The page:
Biography Beatrix Ruf
Beatrix Ruf (Singen, Germany, 1960) has a rich and diverse career in the international art world. After completing studies in Psychology, Ethnology and Art and Cultural Sciences at the University of Zürich followed by studying at the Conservatory of Vienna, Ruf worked as a freelance curator, choreographer and critic. She served as Curator at Kunstmuseum Thurgau, Warth from 1994-1998, and was Director of Kunsthaus Glarus, Glarus from 1998-2001.
In 2001, Beatrix Ruf was appointed Director of Kunsthalle Zürich, overseeing a substantial expansion project launched in 2003 and concluded in 2012. She developed an internationally renowned exhibition program of solo presentations and group exhibitions. Wilhelm Sasnal, Keren Cytter, Trisha Donnelly, Wade Guyton and Seth Price were among the young talents to receive their first museum presentation there. Ruf does not shy away from the experimental, which is clear from the countless new productions that were realized during her directorate: John Miller, Richard Prince, Heimo Zobernig, Isa Genzken, Sarah Lucas and Rosemarie Trockel among many others produced ambitious installations especially for Kunsthalle Zürich.
In Zürich, Ruf also initiated projects of art-historical relevance, including long-anticipated survey exhibitions of, among others, Yang Fudong and Ian Wallace. She also presented the artistic positions of many significant, yet lesser-known or ‘forgotten’ artists; often those of an older or past generation (Lutz Bacher, Bruce Connor). By presenting their work generously and at the right moment, Ruf gave them a well-deserved place in the canon, thus correcting art history, revealing meaningful connections between historic and current art forms. Ruf collaborated with many established Swiss artists such as Fischli & Weiss, Olivier Mosset, Ugo Rondinone, and gave many of them their first institutional presence, like Urs Fischer, Valentin Carron and Tobias Madison. This is a practice she prominently followed in her programming at large, also with ‘non-Western’ artists like Christodoulos Panayitou, Alejandro Cesarco or Yüksel Arslan. During her tenure in Zürich, Ruf presented art production in the broadest sense, from local to regional, national and international. Together with a wide range of publishing houses, among them JRP│Ringier (a Swiss publishing house for art she co-initiated), Ruf produced a range of extremely important publications. Her articles and essays on the work of emerging artists are invaluable in providing insight and context for developing oeuvres. Ruf also edited influential art historical publications including “Mark Morrisroe”, “Isa Genzken-Werkverzeichnis Bd. II: 1992-2003”, the catalogue raisonée of Sarah Lucas or “Yang Fudong: Estranged Paradise. Works 1993–2013”. Many artists worked with Ruf to produce notable artist books, including John Armleder, About Nothing, and “I love New York, Crazy City” by Isa Genzken.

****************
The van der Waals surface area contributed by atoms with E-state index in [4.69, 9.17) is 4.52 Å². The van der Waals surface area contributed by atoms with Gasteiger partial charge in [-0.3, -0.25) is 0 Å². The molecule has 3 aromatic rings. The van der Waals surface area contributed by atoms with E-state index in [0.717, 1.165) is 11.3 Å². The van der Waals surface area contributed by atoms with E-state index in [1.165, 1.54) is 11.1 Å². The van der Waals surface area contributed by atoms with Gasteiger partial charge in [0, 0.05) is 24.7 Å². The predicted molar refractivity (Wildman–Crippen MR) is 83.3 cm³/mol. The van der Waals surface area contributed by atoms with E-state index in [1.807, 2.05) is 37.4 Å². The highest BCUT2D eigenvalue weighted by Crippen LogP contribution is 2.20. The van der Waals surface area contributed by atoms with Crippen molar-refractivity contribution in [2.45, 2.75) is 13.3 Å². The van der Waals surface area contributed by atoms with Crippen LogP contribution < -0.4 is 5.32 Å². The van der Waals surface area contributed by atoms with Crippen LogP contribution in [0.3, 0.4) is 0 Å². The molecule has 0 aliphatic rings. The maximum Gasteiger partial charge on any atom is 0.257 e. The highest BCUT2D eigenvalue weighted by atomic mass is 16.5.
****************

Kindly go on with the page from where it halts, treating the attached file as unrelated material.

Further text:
Ruf embeds her projects within a network of prominent international institutions incluemding the Centre Pompidou in Paris, Tate Liverpool, the Irish Museum of Modern Art in Dublin, Witte de With in Rotterdam, Van Abbemuseum in Eindhoven, Museum of Contemporary Art in Chicago, the Berkeley Art Museum in San Francisco and Moderna Museet in Stockholm. In addition to her directorship in Zürich, Ruf has also been involved with numerous prestigious international biennials and triennials.